Karl Rove: Trump should highlight US relationship with Israel, not talk about voter 'disloyalty'

President Trump doubled down Wednesday on remarks he made earlier this week suggesting that Jewish Americans who vote for Democrats either lack knowledge or show “great disloyalty” to other Jews, but Fox News contributor Karl Rove said "there are better ways" to appeal to Jewish voters.

Trump escalated tensions between himself and two Muslim congresswomen, Reps. Rashida Tlaib, D-Mich., and Ilhan Omar, D., Minn., who he says "hate" Israel and Jewish people, when he told reporters in the Oval Office Tuesday that "any Jewish people that vote for a Democrat -- I think it shows either a total lack of knowledge or great disloyalty."

Trump stood by those remarks on Wednesday, saying: "In my opinion, you vote for a Democrat, you're being very disloyal to Jewish people and you're being very disloyal to Isreal and only weak people would say anything other than that."

Rove told Fox News' Marth MacCallum on "The Story" Wednesday that the president's record on diplomacy with Israel would be a better talking point to win over Jewish voters, 71 percent of whom voted for Hillary Clinton in the 2016 presidential elections, according to exit poll data from the Pew Research Center. Trump got only 24 percent of the Jewish vote.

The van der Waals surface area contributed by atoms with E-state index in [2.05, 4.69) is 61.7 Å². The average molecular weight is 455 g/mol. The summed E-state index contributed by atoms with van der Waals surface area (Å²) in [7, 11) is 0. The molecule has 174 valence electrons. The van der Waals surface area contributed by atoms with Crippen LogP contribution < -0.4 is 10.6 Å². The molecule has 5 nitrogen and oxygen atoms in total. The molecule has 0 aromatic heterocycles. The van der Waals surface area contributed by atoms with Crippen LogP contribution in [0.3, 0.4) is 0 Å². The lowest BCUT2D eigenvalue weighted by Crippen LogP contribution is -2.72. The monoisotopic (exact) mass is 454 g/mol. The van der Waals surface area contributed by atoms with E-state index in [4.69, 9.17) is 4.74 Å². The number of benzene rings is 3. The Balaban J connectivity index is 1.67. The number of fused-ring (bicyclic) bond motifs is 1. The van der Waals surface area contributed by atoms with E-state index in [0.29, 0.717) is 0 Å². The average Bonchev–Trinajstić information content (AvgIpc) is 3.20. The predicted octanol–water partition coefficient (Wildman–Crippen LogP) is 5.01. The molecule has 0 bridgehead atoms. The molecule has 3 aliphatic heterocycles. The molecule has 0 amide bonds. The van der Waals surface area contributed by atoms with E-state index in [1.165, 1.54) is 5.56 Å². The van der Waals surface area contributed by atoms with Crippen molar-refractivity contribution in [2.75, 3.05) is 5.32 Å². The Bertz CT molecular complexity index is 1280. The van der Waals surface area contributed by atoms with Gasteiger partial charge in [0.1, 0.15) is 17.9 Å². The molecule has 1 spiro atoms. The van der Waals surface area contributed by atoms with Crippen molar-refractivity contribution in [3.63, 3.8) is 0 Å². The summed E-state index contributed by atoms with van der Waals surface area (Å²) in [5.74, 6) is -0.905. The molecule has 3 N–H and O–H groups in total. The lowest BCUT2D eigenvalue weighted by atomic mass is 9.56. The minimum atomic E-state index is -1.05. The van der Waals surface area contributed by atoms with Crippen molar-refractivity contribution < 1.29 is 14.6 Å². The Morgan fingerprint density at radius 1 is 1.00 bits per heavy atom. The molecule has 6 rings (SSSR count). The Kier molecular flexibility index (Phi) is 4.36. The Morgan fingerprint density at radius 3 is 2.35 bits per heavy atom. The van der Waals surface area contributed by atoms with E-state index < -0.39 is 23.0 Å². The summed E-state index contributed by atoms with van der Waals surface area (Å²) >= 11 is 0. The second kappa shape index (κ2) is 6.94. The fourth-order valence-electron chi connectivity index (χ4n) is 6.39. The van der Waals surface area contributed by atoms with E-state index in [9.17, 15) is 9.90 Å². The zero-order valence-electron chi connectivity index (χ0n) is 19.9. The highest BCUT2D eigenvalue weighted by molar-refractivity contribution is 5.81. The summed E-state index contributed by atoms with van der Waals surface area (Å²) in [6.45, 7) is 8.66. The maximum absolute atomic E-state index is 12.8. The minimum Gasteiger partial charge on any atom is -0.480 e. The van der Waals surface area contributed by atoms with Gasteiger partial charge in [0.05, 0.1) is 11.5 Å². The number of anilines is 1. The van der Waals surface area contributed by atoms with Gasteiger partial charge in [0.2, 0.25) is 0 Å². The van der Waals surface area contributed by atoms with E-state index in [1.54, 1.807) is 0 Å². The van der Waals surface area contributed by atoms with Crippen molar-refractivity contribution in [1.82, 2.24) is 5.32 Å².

"He's been a great ally and friend of Israel, starting with his decision to withdraw the United States from the Iranian nuclear deal, and he could also strongly make the argument that there are elements inside the Democratic party like  Rep. Tlaib and Rep. Omar who are basically anti-Semitic," Rove said. "Rep. Tlaib wrote for a Louis Farrakhan publication. Their visit to Israel was being sponsored by a group that claimed that Christian blood was being used in Jewish Passover ceremonies, and has talked about the 'so-called Holocaust tale.'"

"He could find better language to make both those points," Rove continued. "He's got a record that will do him well in the Jewish community and raise that number up from what it was in 2016."

In the 2018 midterm elections, 79 percent of Jewish voters supported Democrats, compared with 17 percent for Republicans, according to Pew.

"One of the things about the Jewish community has been that it has had strong supporters in both parties and that's going to continue," Rove said.


"The president has better ways to make the argument, which he can easily make; that he's been a great ally of the state of Israel, that he stood with them against terrorism, that he stands with them against the BDS [Boycott, Divestment, Sanctions] movement, that he stands for a strong relationship between the United States and Israel, that he took the United States out of the Iranian nuclear deal which the Israelis were deeply concerned about."